Existing home sales dropped 9.7 percent in the United States in May, the third straight month of declines as the nation continues to cope with the economic impact of the COVID-19 pandemic.
Total existing home sales dropped to 3.91 million in May, which is 26.6 percent below May 2019 levels, according to a report released Monday by the National Association of Realtors.
“Sales completed in May reflect contract signings in March and April – during the strictest times of the pandemic lockdown and hence the cyclical low point,” said Lawrence Yun, NAR’s chief economist. “Home sales will surely rise in the upcoming months with the economy reopening, and could even surpass one-year-ago figures in the second half of the year.”
All four regions of the country experienced declines, led by the Northeast:
- Northeast: Sales fell by 13 percent for the month and 29.9 percent from a year ago.
- Midwest: Sales were down by 10 percent for the month and 20.2 percent from a year ago.
- South: Sales dropped 8 percent for the month and 25.1 percent for the year.
- West: Sales declined 11.1 percent in May, which was 35.1 percent below May 2019.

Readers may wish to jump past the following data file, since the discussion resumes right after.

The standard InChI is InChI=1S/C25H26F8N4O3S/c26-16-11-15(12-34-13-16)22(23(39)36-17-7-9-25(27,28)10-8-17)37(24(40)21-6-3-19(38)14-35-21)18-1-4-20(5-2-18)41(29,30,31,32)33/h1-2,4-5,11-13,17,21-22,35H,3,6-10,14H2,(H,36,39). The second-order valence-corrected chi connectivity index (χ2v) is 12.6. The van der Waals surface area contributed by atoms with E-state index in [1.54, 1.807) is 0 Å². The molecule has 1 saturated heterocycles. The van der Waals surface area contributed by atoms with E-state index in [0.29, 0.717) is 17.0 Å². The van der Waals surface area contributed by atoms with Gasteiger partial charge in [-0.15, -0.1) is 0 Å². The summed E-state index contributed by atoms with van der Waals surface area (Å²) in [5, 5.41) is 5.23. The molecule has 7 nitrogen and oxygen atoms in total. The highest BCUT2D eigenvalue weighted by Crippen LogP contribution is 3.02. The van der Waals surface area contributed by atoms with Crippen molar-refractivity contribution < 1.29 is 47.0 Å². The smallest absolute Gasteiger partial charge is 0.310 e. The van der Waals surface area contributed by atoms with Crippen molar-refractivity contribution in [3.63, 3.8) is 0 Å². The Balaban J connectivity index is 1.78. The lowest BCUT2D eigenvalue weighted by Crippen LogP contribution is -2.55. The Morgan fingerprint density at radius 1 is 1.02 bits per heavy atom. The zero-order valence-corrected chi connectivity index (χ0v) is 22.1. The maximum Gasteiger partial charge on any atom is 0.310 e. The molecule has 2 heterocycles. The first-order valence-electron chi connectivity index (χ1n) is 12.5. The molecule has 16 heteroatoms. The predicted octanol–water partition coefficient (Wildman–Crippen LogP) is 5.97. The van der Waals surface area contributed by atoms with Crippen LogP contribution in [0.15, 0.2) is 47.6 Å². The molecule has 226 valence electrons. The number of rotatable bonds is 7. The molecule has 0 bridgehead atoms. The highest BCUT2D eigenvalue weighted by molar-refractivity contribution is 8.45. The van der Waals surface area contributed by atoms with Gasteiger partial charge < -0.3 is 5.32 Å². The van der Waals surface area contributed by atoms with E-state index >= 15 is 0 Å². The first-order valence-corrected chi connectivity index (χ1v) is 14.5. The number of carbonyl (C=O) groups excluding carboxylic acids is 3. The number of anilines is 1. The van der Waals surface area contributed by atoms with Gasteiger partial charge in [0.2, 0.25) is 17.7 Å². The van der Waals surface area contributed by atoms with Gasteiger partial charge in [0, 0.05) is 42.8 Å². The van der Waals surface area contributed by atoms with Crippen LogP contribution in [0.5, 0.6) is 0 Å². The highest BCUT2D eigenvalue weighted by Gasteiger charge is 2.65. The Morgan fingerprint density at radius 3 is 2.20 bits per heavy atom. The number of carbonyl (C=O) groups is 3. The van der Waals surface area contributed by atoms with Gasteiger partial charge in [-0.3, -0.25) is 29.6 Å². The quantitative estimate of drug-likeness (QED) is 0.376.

The median existing home price for all housing types in May was $284,600, up 2.3 percent from May 2019 ($278,200), as prices increased in every region. May’s national price increase marks 99 straight months of year-over-year gains.
Total housing inventory at the end of May totaled 1.55 million units, up 6.2% from April, and down 18.8 percent from one year ago (1.91 million). Unsold inventory sits at a 4.8-month supply at the current sales pace, up from four months in April and up from the 4.3-month figure recorded in May 2019.
“New home construction needs to robustly ramp up in order to meet rising housing demand,” Yun said. “Otherwise, home prices will rise too fast and hinder first-time buyers, even at a time of record-low mortgage rates.”